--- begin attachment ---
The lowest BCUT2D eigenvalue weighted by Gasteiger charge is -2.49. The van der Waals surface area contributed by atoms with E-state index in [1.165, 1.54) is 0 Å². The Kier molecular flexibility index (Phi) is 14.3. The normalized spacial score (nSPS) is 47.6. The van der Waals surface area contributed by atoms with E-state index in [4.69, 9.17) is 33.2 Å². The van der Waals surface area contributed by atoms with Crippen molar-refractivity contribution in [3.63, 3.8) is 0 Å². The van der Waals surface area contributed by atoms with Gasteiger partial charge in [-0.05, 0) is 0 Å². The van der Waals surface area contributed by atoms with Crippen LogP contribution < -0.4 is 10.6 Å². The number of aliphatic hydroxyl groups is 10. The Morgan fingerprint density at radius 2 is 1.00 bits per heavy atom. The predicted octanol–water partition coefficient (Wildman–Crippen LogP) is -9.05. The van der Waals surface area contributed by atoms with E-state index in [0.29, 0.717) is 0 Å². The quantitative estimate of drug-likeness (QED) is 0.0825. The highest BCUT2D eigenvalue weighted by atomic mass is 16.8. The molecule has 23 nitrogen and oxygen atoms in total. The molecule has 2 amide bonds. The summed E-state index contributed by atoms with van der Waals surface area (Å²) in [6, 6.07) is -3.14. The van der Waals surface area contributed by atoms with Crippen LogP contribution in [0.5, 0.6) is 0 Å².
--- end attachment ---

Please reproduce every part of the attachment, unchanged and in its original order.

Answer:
The lowest BCUT2D eigenvalue weighted by Gasteiger charge is -2.49. The van der Waals surface area contributed by atoms with E-state index in [1.165, 1.54) is 0 Å². The Kier molecular flexibility index (Phi) is 14.3. The normalized spacial score (nSPS) is 47.6. The van der Waals surface area contributed by atoms with E-state index in [4.69, 9.17) is 33.2 Å². The van der Waals surface area contributed by atoms with Crippen molar-refractivity contribution in [3.63, 3.8) is 0 Å². The van der Waals surface area contributed by atoms with Gasteiger partial charge in [-0.05, 0) is 0 Å². The van der Waals surface area contributed by atoms with Crippen LogP contribution < -0.4 is 10.6 Å². The number of aliphatic hydroxyl groups is 10. The Morgan fingerprint density at radius 2 is 1.00 bits per heavy atom. The predicted octanol–water partition coefficient (Wildman–Crippen LogP) is -9.05. The van der Waals surface area contributed by atoms with E-state index in [0.29, 0.717) is 0 Å². The quantitative estimate of drug-likeness (QED) is 0.0825. The highest BCUT2D eigenvalue weighted by atomic mass is 16.8. The molecule has 23 nitrogen and oxygen atoms in total. The molecule has 2 amide bonds. The summed E-state index contributed by atoms with van der Waals surface area (Å²) in [6, 6.07) is -3.14. The van der Waals surface area contributed by atoms with Crippen LogP contribution in [0.5, 0.6) is 0 Å².